EDITOR NOTE: Here’s something to seriously think about. Regulatory measures in the financial sector and banking industry are supposedly there to protect customers and depositors like you and me. I suppose that’s why they’re often written in “legalese” or jargon so that the American public can fully understand what it says (because we must all communicate in legalese/jargon on an everyday basis). That’s why some of the most important measures that might affect your financial well-being are buried in volumes of incomprehensible paragraphs or, even better, pages. So the stuff that’s important to you and me can easily be found. If you’ve read our Bank Failure Survival Guide, you’ll surely have recognized the “bail-in” procedure describing how your funds can get frozen in the event of a banking collapse--as the regulators assumed you’ve read it and understood it. Haven’t you? Adding more to the critical information that’s designed to protect you as a depositor, the Fed has released “public sections” describing "resolutions plans” (as we all know what that means) for a number of large banks in the event of bankruptcies. It’s designed for “public consumption,” so you can bet that the regulators want you to read it. And it’s formatted in a way that’s 100% comprehensive. We’re being sarcastic, of course, because the truth behind it is absolutely cynical.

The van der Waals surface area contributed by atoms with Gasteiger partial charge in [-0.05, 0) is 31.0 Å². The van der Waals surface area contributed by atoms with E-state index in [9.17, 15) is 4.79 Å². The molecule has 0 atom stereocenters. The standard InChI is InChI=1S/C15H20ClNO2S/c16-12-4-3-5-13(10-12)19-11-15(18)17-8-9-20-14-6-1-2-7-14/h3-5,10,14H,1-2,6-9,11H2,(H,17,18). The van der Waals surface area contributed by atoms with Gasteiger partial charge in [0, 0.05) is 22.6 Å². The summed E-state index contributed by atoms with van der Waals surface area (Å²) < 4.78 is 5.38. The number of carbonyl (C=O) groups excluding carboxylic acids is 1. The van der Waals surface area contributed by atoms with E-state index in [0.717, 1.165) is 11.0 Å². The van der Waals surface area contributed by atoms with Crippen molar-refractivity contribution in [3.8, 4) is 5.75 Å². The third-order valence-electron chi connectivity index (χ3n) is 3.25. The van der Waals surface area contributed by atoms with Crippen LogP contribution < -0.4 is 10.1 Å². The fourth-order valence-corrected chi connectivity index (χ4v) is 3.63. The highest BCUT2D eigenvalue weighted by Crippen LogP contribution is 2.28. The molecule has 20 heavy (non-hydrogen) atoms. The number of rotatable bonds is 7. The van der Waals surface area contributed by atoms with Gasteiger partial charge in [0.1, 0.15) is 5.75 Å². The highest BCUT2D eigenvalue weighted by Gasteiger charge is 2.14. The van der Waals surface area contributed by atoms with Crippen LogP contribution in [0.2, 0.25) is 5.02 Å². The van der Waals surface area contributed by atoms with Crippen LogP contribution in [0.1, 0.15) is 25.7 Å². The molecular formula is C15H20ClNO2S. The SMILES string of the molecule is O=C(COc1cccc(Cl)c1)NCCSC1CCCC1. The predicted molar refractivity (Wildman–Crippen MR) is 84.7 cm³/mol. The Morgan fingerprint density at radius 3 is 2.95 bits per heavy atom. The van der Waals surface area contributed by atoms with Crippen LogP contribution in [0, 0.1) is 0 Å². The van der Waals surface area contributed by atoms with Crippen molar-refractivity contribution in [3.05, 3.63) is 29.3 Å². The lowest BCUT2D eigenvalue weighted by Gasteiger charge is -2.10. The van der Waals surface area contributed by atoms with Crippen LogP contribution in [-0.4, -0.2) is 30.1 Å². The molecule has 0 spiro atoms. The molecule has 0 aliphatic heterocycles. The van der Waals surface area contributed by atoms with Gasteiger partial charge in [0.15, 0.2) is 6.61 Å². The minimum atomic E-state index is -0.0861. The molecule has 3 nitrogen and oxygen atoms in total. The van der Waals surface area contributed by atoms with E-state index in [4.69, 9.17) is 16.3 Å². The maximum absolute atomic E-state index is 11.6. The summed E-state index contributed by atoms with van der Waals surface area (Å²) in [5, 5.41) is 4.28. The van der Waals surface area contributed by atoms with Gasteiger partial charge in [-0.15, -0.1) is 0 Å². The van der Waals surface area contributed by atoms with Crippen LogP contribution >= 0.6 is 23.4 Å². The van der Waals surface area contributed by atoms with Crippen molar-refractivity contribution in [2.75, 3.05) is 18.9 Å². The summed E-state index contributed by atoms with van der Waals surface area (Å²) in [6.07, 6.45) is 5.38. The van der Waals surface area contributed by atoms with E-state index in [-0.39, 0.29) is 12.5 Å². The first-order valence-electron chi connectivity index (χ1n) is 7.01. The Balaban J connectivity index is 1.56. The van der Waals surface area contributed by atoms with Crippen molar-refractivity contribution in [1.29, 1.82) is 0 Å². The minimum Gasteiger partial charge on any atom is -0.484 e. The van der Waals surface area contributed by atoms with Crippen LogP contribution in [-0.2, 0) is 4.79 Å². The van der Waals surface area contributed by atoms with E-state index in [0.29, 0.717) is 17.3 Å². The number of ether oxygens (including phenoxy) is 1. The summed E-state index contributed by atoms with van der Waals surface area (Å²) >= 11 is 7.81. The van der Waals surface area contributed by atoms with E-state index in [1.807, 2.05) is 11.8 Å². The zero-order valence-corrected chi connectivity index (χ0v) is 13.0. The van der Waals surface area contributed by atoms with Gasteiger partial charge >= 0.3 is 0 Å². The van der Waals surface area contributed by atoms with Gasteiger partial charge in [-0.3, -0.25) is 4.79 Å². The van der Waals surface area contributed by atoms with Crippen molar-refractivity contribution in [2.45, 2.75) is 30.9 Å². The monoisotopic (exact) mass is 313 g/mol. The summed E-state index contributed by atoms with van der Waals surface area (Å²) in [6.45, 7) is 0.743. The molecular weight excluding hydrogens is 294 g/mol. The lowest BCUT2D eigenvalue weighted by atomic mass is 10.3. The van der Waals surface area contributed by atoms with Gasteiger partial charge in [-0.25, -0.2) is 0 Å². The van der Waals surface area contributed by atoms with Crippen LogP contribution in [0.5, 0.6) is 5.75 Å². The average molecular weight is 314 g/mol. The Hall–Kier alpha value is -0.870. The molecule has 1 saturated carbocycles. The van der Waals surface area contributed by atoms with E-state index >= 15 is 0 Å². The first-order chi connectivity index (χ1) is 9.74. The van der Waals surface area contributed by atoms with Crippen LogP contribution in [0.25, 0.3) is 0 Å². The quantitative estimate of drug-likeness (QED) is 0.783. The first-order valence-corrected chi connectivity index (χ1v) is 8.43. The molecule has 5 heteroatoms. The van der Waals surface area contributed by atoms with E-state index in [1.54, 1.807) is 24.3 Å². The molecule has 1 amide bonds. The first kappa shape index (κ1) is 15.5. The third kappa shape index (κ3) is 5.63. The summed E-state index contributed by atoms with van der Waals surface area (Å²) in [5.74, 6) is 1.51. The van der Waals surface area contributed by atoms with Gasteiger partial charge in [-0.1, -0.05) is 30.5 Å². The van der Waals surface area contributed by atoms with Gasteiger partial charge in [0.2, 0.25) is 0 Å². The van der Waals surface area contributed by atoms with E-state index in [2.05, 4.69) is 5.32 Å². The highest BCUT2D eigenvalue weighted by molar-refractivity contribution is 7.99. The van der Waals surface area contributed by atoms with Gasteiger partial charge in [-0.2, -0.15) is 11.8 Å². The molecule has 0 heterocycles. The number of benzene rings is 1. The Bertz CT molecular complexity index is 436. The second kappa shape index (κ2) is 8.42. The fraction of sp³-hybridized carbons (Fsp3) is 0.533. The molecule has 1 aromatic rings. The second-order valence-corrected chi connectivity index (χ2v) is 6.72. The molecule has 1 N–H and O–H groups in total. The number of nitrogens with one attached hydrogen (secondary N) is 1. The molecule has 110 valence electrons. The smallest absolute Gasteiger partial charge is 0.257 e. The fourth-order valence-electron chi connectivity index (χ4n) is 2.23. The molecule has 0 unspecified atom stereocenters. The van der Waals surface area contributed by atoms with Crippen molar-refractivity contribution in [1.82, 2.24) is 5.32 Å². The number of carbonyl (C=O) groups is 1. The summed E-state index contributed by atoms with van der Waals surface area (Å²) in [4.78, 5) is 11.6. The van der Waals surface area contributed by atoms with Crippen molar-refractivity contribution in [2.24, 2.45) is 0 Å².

The Federal Reserve Board and the Federal Deposit Insurance Corporation (FDIC) today released the public sections of eight large domestic firms' resolution plans, which are required by the Dodd-Frank Act and commonly known as living wills.
Resolution plans describe the company's strategy for rapid and orderly resolution under bankruptcy in the event of material financial distress or failure. Eight firms were required to submit targeted resolution plans by July 1: Bank of America Corporation; The Bank of New York Mellon Corporation; Citigroup Inc.; The Goldman Sachs Group, Inc.; JPMorgan Chase & Co.; Morgan Stanley; State Street Corporation; and Wells Fargo & Company.
By regulation, resolution plans must be divided into public and confidential sections. To foster transparency, the agencies have required each firm's public section to summarize certain elements of the resolution plan.
The public sections of the resolution plans are available on the FDIC's and the Federal Reserve's websites.
Original post from Federal Reserve